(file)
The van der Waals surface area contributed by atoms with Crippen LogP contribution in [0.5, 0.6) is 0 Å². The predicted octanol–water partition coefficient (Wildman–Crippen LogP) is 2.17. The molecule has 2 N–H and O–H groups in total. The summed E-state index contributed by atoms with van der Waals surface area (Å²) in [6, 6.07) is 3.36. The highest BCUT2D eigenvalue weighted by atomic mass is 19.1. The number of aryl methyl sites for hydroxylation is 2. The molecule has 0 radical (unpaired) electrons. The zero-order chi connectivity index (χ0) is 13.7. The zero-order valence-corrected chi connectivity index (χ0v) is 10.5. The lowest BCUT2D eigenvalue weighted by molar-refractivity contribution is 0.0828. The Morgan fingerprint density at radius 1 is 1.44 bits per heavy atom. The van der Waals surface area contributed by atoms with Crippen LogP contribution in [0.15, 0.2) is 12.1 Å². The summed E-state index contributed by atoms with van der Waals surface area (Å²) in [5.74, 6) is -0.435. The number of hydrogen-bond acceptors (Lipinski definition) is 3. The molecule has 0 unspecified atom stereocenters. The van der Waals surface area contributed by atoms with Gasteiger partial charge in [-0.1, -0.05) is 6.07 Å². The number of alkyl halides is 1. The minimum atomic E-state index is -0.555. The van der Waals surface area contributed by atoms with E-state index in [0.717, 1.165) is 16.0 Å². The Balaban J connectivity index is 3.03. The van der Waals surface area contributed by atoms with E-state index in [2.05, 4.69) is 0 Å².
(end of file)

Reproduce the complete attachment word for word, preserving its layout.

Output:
The van der Waals surface area contributed by atoms with Crippen LogP contribution in [0.5, 0.6) is 0 Å². The predicted octanol–water partition coefficient (Wildman–Crippen LogP) is 2.17. The molecule has 2 N–H and O–H groups in total. The summed E-state index contributed by atoms with van der Waals surface area (Å²) in [6, 6.07) is 3.36. The highest BCUT2D eigenvalue weighted by atomic mass is 19.1. The number of aryl methyl sites for hydroxylation is 2. The molecule has 0 radical (unpaired) electrons. The zero-order chi connectivity index (χ0) is 13.7. The zero-order valence-corrected chi connectivity index (χ0v) is 10.5. The lowest BCUT2D eigenvalue weighted by molar-refractivity contribution is 0.0828. The Morgan fingerprint density at radius 1 is 1.44 bits per heavy atom. The van der Waals surface area contributed by atoms with Crippen LogP contribution in [0.15, 0.2) is 12.1 Å². The summed E-state index contributed by atoms with van der Waals surface area (Å²) in [5.74, 6) is -0.435. The number of hydrogen-bond acceptors (Lipinski definition) is 3. The molecule has 0 unspecified atom stereocenters. The van der Waals surface area contributed by atoms with Gasteiger partial charge in [-0.1, -0.05) is 6.07 Å². The number of alkyl halides is 1. The minimum atomic E-state index is -0.555. The van der Waals surface area contributed by atoms with E-state index in [0.717, 1.165) is 16.0 Å². The Balaban J connectivity index is 3.03. The van der Waals surface area contributed by atoms with E-state index in [2.05, 4.69) is 0 Å².